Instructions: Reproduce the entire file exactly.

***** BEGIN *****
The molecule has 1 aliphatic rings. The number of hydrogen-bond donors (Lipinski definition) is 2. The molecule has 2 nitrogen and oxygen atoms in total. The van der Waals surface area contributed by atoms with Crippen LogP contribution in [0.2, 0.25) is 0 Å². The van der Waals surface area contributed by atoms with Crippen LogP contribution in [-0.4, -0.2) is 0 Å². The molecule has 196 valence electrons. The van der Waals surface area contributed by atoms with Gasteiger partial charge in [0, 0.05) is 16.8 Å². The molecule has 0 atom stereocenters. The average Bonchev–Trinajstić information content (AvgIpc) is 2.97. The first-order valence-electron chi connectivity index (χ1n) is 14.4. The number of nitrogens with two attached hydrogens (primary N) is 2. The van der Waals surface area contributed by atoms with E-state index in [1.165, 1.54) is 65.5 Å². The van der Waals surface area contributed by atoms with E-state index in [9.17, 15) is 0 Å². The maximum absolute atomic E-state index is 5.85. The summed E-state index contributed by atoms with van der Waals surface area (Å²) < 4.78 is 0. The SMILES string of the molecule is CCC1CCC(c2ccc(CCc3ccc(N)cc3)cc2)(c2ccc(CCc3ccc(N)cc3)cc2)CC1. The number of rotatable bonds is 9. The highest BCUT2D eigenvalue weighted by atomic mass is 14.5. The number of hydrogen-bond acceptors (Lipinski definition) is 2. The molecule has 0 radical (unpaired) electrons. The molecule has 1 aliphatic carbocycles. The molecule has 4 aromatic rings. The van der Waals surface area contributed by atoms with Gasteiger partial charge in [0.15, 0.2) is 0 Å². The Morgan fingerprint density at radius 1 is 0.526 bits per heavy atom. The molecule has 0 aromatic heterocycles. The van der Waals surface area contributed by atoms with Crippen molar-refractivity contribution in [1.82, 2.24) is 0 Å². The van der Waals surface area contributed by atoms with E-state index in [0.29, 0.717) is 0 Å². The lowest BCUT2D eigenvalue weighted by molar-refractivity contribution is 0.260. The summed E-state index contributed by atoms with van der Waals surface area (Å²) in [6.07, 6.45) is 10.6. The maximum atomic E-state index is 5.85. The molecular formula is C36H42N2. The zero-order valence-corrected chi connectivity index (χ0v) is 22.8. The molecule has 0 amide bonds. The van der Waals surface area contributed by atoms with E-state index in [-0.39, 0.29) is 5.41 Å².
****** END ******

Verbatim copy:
The molecule has 1 aliphatic rings. The number of hydrogen-bond donors (Lipinski definition) is 2. The molecule has 2 nitrogen and oxygen atoms in total. The van der Waals surface area contributed by atoms with Crippen LogP contribution in [0.2, 0.25) is 0 Å². The van der Waals surface area contributed by atoms with Crippen LogP contribution in [-0.4, -0.2) is 0 Å². The molecule has 196 valence electrons. The van der Waals surface area contributed by atoms with Gasteiger partial charge in [0, 0.05) is 16.8 Å². The molecule has 0 atom stereocenters. The average Bonchev–Trinajstić information content (AvgIpc) is 2.97. The first-order valence-electron chi connectivity index (χ1n) is 14.4. The number of nitrogens with two attached hydrogens (primary N) is 2. The van der Waals surface area contributed by atoms with E-state index in [1.165, 1.54) is 65.5 Å². The van der Waals surface area contributed by atoms with E-state index in [9.17, 15) is 0 Å². The maximum absolute atomic E-state index is 5.85. The summed E-state index contributed by atoms with van der Waals surface area (Å²) < 4.78 is 0. The SMILES string of the molecule is CCC1CCC(c2ccc(CCc3ccc(N)cc3)cc2)(c2ccc(CCc3ccc(N)cc3)cc2)CC1. The number of rotatable bonds is 9. The highest BCUT2D eigenvalue weighted by atomic mass is 14.5. The number of hydrogen-bond acceptors (Lipinski definition) is 2. The molecule has 0 radical (unpaired) electrons. The molecule has 1 aliphatic carbocycles. The molecule has 4 aromatic rings. The van der Waals surface area contributed by atoms with Gasteiger partial charge in [0.15, 0.2) is 0 Å². The Morgan fingerprint density at radius 1 is 0.526 bits per heavy atom. The molecule has 0 aromatic heterocycles. The van der Waals surface area contributed by atoms with Crippen molar-refractivity contribution in [1.82, 2.24) is 0 Å². The van der Waals surface area contributed by atoms with E-state index in [0.29, 0.717) is 0 Å². The lowest BCUT2D eigenvalue weighted by molar-refractivity contribution is 0.260. The summed E-state index contributed by atoms with van der Waals surface area (Å²) in [6.07, 6.45) is 10.6. The maximum atomic E-state index is 5.85. The molecular formula is C36H42N2. The zero-order valence-corrected chi connectivity index (χ0v) is 22.8. The molecule has 0 amide bonds. The van der Waals surface area contributed by atoms with E-state index in [-0.39, 0.29) is 5.41 Å².